|A physical chemistry book stack, by Rigoberto Hernandez (Ѻ) on the rise of physical chemistry, via thermodynamics, and later quantum mechanics, as seen by Wilder Bancroft, the graduate student of Wilhelm Ostwald and post-doctoral student of Jacobus van’t Hoff.|
It is said that the term ‘physical chemistry’ was coined by Russian chemist Mikhail Lomonosov, notable for having experimentally disproved the phlogiston theory in 1756 after having studied the works of Robert Boyle.  This, however, seems to be a mis-attribution, as physical chemistry, as the term is understood in modern times, is a result of the application of thermodynamics, a subject solidified in 1865 via German physicist Rudolf Clausius' The Mechanical Theory of Heat, in chemistry.
In 1885, German chemist Wilhelm Ostwald published Lehrbuh der Allgemeinen Chemie (Textbook of General Chemistry), the first textbook on physical chemistry (1885-87), and in 1887, together with Dutch chemist Jacobus van't Hoff, founded Zeitschrift fur Physikalische Chemie (Journal of Physical Chemistry), the first periodical in physical chemistry.  The subject of physical chemistry became a solidified “branch” of chemistry in 1895, according to the views of American chemist Charles Palmer, translator of the 1893 English edition of Nernst’s Theoretical Chemistry: from the Standpoint of Avogadro’s Rule and Thermodynamics. In the preface to the translated edition, Palmer comments: 
“For the last four of five decades, most of the advanced work in pure chemistry has been largely synonymous with organic chemistry. But with the growth of the science, another great branch has developed, which promises to become equally important; and that is the new physical chemistry.”
“It is to Ostwald that we are chiefly indebted for building up this new school; not only by his own extended and thorough investigations, which are already classic; but also by his remarkably successful efforts to concentrate the previously scattered work of others into a well-defined specialty. It has thus come about that Ostwald himself may almost be regarded as the father and founder of that school of physical chemistry the influence of which radiates from the Leipsic [University of Leipzig] all directions.”
Palmer here, to note, seems to use the term “school of physical chemistry” as a synonym for what others have referred to as the “energetics school”, although not exactly. Palmer continues:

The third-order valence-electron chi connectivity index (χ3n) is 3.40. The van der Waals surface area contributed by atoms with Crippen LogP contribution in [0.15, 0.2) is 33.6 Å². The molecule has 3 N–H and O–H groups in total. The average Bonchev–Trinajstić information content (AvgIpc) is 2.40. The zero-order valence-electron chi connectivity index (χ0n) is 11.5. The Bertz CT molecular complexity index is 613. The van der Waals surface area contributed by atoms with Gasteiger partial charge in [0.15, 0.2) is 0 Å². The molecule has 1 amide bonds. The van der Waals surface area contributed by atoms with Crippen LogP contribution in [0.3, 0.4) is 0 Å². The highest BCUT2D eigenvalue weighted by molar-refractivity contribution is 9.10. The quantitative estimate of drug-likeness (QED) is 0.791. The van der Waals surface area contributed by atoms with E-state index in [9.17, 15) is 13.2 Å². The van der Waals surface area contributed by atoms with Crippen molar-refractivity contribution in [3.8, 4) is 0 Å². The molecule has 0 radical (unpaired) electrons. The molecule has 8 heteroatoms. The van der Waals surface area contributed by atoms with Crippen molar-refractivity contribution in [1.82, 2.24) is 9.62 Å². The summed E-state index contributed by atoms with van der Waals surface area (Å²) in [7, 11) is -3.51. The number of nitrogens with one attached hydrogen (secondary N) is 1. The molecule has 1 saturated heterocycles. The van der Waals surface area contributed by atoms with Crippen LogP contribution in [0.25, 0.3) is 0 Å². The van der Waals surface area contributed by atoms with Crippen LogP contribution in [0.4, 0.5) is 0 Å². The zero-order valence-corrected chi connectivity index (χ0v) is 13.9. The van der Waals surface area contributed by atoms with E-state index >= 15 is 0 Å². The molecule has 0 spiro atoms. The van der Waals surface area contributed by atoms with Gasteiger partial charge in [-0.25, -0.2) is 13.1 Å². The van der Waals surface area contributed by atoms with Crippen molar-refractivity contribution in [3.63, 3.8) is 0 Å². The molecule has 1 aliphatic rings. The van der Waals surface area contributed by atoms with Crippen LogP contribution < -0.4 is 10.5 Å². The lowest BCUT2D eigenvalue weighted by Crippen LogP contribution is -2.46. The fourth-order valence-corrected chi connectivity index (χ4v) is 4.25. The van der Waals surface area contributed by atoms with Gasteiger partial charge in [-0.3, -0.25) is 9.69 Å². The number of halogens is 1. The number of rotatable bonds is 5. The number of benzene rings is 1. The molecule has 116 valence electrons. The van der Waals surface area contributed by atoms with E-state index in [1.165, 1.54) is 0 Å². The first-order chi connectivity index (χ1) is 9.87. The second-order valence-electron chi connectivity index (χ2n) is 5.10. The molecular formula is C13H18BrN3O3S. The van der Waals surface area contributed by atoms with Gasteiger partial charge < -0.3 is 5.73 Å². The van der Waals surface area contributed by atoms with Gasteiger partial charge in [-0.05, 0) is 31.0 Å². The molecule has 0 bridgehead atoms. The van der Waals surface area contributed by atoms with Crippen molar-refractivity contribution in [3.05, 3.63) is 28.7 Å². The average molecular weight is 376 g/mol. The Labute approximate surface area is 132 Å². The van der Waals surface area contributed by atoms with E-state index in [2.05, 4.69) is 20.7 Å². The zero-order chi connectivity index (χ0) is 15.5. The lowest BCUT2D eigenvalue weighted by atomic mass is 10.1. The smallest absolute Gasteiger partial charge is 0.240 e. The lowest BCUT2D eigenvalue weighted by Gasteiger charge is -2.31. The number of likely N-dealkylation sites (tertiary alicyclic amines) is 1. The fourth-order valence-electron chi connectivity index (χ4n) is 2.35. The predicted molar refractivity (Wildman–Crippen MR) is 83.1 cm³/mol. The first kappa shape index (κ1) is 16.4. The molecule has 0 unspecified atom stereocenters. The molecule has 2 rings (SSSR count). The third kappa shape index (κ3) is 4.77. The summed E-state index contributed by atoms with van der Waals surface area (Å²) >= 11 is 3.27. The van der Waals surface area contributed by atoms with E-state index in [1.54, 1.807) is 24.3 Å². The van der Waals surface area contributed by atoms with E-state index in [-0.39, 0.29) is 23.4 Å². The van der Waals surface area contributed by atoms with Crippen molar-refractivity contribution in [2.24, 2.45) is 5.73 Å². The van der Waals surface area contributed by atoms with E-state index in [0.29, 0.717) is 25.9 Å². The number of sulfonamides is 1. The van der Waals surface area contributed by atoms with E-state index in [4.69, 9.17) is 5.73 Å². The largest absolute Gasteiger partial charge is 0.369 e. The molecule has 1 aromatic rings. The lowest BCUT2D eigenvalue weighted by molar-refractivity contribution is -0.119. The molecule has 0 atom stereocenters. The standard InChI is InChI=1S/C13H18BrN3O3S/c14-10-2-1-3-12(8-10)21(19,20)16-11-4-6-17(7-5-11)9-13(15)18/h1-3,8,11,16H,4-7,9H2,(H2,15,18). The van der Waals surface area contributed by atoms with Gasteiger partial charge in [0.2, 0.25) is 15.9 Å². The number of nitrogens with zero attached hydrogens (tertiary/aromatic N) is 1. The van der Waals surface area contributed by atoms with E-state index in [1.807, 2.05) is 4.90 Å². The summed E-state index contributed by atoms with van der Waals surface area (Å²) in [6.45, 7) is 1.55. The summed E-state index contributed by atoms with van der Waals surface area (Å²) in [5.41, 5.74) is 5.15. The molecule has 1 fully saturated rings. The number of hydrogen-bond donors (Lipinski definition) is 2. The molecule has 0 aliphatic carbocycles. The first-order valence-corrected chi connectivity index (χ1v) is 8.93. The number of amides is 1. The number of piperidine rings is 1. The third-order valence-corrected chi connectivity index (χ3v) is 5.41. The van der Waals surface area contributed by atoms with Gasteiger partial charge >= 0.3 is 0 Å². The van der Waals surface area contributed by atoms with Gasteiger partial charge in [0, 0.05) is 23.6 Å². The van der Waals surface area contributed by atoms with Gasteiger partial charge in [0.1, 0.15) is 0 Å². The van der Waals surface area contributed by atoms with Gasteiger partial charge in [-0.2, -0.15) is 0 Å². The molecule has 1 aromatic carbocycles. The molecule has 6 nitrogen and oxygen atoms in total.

“I would not, by any means, seem to ignore the great and classical work of such men as Thomsen , Berthelot , van't Hoff , Raoult [François-Marie Raoult, 1882], Arrhenius [Svante Arrhenius, 1889], Roozeboom , Ramsay , Gibbs , and others, or that brilliant student Nernst , the writer of this timely treatise. It is largely by the concentration and discussion of all such material, both in Ostwald's text-books (viz. the Outlines, the Hand-und Hilfsbuch, and the Lehrbuck), and also and especially in the Zeitschrift fur Physikalische Chemie that Ostwald and van't Hoff have performed a task which puts t science under great obligation to them.”
Another so-called modern 'founding father' of physical chemistry, according to some, is Gilbert Lewis; although, technically, it is more-correct to refer to Lewis as one of the founders of chemical thermodynamics, assuming that physical chemistry can be divided into two parts (chemical thermodynamics + quantum mechanics). 
Interestingly, the newly launched science-based dating site ScientificMatch claims that it is matching people according to "physical chemistry", using the 1995 results of the famous "sweaty T-shirt study", which finds that people are most sexually attracted to mates having the most dissimilar major histocompatibility complex.  This, obviously, is a terminological mishap referring to the chemistry of the "physical" body verses the "physics" of chemistry.
● Hmolpedia: Categories | Physical chemist
1. (a) Alberty, Silbey. (2001). Physical Chemistry, 3rd Ed. New York: John Wiley & Sons.
(b) Daintith, John. (2004). Oxford Dictionary of Chemistry. New York: Oxford University Press.
2. Licker, Mark D. (2004). McGraw-Hill Concise Encyclopedia of Chemistry, New York: McGraw-Hill.
3. Physical chemistry defined – ScientificMatch.com.
4. Wilhelm Ostwald: the “Bruke” (Bridge) and other Connections to Other Bibliographic Activities at the Beginning of the Twentieth Century (PDF), 9-pages, by Thomas Hapke, [ChemHeritage.org].
5. Edsall, J. T. (1974). "Some notes and queries on the development of bioenergetics. Notes on some "founding fathers" of physical chemistry: J. Willard Gibbs, Wilhelm Ostwald, Walther Nernst, Gilbert Newton Lewis". Mol. Cell. Biochem. Nov. 5 (1-2): 103–12.
6. Nernst, Walther. (1893). Theoretical Chemistry: from the Standpoint of Avogadro’s Rule and Thermodynamics (Theoretische Chemie vom Standpunkte der Avogadroschen Regel und der Thermodynamik). English trans. by Charles Palmer. MacMillan and Co., 1995.
7. Bartel, Hans-Georg, and Huebener, Rudolf P. (2010). Walther Nernst: Pioneer of Physics and Chemistry (ch. 1: Development of Physics and Physical Chemistry from about 1800-1870). World Scientific.
● Washburn, Edward. (1921). An Introduction to the Principles of Physical Chemistry: from the standpoint of modern Atomistics and Thermodynamics. McGraw-Hill.
● Lewis, William C.M. and Rice, James. (1922). A System of Physical Chemistry: Thermodynamics (Vol. II). Longmans, Green and Co.
● Yates, John T. and Johnson, J. Karl. (2010). Molecular Physical Chemistry for Engineers. University Science Books.
● Physical chemistry – Wikipedia.